In Japan, an izakaya is basically a tiny little bar with just a few seats. In Chicago, Izakaya Mita, 1960 N. Damen, is a warm yet modern and clean-lined bar and restaurant featuring Japanese cuisine. Japanese-accented easy listening music makes a nice background. Helen Mita, who with chef son Brian opened the place early in 2015, says the goal is to create a comfortable, unpretentious space that offers the best of Japanese comfort food and a full line of versatile and sophisticated alcoholic drinks, including sake (pronounced sah-kay) and shochu (like sake, but distilled rather than brewed). It was a pleasure to be invited to try the place.
If the last time you tasted sake (we Americans used to call it rice wine even though it’s actually brewed like a beer) was in the 70s or early 80s, you’re in for a delightful surprise. Back then, many characterized the flavor as “rotten rice.” But today, the range of flavors and intensities of offerings makes a sophisticated field ripe for investigation—and Izakaya Mita is a perfect place to do your exploring. Helen and her staff are at your service to explain all the choices and give you background on how these food and drink items are made and enjoyed in Japan.
Sake, according to Frank who was our guide/server for the evening, is made by pressing liquid out of rice and then adding some of the rice back into the brew. It’s very clear and has more alcohol than beer or wine, but not as much as hard liquor. Two-ounce pours at Izakaya Mita go for $3.50 to $6 each, five-ouncers for $8 to $13.50, and most varieties that come in the “Sake One-Cup” (6 ounces) for $10-$11. We didn’t get to sample the shochu but look forward to reporting on that next time. The sake wines have poetic names like Chrysanthemum Meadow, Demon Slayer, and Fragrant Jewel.
Frank was incredibly knowledgeable and helpful. He explained that sake wines come in a range–some slightly sweet and others much drier–and he helped us understand what each food item would be like as served. When we ordered the chilled, marinated baby octopus, he warned us about it, saying that many people are shocked to see that these are literally baby octopuses (yes, the correct plural of octopus) served as single bites. We assured him that was okay with us; they were dark reddish, a little chewy and very tasty.
The Piri Kara Kyuri—unpeeled cucumbers—were chunked and served in a spicy, intensely flavorful glaze ($5). Most enjoyable. The Ingen Goma ae—green beans in sweet black sesame—was outstanding ($5). Crisply cooked and nicely accented by a light and thin but mysteriously good sauce. These are a customer favorite, he said.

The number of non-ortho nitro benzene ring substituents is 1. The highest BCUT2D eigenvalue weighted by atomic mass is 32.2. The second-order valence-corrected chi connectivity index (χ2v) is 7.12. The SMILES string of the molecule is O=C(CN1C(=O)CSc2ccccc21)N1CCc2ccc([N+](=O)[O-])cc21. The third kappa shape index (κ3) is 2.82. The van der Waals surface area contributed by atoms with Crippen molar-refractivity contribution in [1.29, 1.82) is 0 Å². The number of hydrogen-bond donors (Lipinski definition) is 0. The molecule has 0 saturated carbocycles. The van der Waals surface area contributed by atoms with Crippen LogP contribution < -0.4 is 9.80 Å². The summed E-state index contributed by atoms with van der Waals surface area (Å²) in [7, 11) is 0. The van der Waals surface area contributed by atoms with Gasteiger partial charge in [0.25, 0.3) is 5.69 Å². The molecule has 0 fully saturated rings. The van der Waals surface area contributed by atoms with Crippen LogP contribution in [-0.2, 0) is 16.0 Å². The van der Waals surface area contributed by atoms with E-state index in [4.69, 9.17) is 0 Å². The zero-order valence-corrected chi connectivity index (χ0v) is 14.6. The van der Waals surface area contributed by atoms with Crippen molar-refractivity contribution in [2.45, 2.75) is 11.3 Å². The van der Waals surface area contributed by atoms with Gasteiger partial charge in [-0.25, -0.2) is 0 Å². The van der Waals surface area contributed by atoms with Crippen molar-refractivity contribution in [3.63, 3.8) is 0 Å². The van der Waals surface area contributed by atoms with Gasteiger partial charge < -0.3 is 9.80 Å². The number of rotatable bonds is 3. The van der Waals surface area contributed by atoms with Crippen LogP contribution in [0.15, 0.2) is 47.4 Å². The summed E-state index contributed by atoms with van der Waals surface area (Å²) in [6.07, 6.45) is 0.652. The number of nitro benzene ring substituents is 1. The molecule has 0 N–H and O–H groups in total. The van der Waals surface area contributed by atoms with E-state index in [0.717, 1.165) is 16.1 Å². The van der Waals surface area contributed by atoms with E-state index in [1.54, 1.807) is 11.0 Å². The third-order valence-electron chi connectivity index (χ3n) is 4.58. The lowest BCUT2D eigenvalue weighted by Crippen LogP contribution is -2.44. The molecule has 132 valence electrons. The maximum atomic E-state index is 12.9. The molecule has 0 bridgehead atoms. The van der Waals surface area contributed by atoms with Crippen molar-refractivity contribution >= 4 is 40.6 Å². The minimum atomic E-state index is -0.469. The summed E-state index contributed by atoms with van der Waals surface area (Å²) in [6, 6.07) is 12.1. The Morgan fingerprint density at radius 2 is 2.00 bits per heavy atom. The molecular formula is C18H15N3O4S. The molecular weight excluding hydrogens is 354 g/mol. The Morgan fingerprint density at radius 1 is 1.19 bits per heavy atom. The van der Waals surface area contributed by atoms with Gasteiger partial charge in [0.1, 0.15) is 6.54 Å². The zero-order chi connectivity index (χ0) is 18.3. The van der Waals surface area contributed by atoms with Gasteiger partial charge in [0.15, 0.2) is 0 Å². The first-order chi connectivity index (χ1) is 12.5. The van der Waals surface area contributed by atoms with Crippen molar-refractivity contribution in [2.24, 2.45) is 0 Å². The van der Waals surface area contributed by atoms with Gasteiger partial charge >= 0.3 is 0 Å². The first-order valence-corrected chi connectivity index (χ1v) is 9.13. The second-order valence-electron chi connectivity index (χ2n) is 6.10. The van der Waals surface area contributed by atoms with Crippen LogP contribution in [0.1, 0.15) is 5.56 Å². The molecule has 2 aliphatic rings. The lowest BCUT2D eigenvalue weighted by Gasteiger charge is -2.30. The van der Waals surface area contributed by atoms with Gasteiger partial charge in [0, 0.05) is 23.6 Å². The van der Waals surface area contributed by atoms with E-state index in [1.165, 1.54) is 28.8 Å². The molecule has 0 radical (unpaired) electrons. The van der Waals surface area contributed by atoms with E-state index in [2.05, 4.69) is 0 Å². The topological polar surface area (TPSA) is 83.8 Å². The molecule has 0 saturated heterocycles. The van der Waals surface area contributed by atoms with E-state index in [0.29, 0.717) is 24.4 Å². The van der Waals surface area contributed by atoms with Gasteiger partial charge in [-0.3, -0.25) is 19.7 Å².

The sake menu is extensive and varied. For a novice sake drinker like me, Frank suggested a flight of three two-ounce samples and selected two more delicate flavors and one more assertive. They all had layers of floral and other flavors. Later he suggested two more with a little more gumption, and he made excellent choices. One had mushroom-y undertones, and both were richly aromatic and light but fuller-flavored. My companion enjoyed a favorite Asian beer of hers, Asahi, with her meal.
The Ika Geso Kara Age—deep fried squid legs—were crispy and delicious and happily accented with a small tangle of fresh greens ($7). Tokoyaki—octopus balls-sounded irresistible ($7): four half-golf-ball-sized spheres of rice with little chunks of chewy octopus are deep-fried, drizzled with a couple of tablespoons of mayonnaise-based sauce and topped with surprisingly tasty shaved dried fish. Hot and delectable at first bites, a little like rice-based hush puppies. The Kinoko Itame—mushrooms sautéed in buttery soy citrus sauce—made our mouths pucker and smile. What a happy curiosity to taste butter in an Asian-flavored dish; I enjoyed every bite.
The Bincho-Tan grilled items—cooked on a Japanese grill with chemical-free, smokeless, super-hot charcoal made of oak—were offered in one of two ways: either sweet (Taré—Tamari-based teriyaki) or savory (Shio—salt and sake) style. We got shrimp ($5.50) prepared with the sweet approach, and crispy wings ($3) and asparagus ($3.50) made with the salt and sake approach. The shrimp came three small to a brochette, nicely cooked—though missing conspicuous grill marks—with a much lighter flavor than some of the other dishes. The wings were tasty, though not particularly crisp (we were there when the restaurant first opened, so it may be the grill hadn’t reached its full-scale charring stage), and the asparagus was crisply cooked and good. Happily, none of the dishes tasted overly salty, as has been known to happen with Asian sauces.
We made room for one more dish, an Unagi rice slider—broiled eel with eel sauce, brushed with egg and sugar and served on a dense, compact inch-square rice patty ($6). Greatly enjoyed the rich eel flavors. By this time, the two of us were full, but there is a whole array of other menu items to choose from including various tempura ($3 to $6.50), hearty bites such as sirloin, pork, fish, etc. ($6.50 to $14.50), and noodle dishes featuring mixed seafood, pork, vegetables, chicken, etc. ($13.50 each).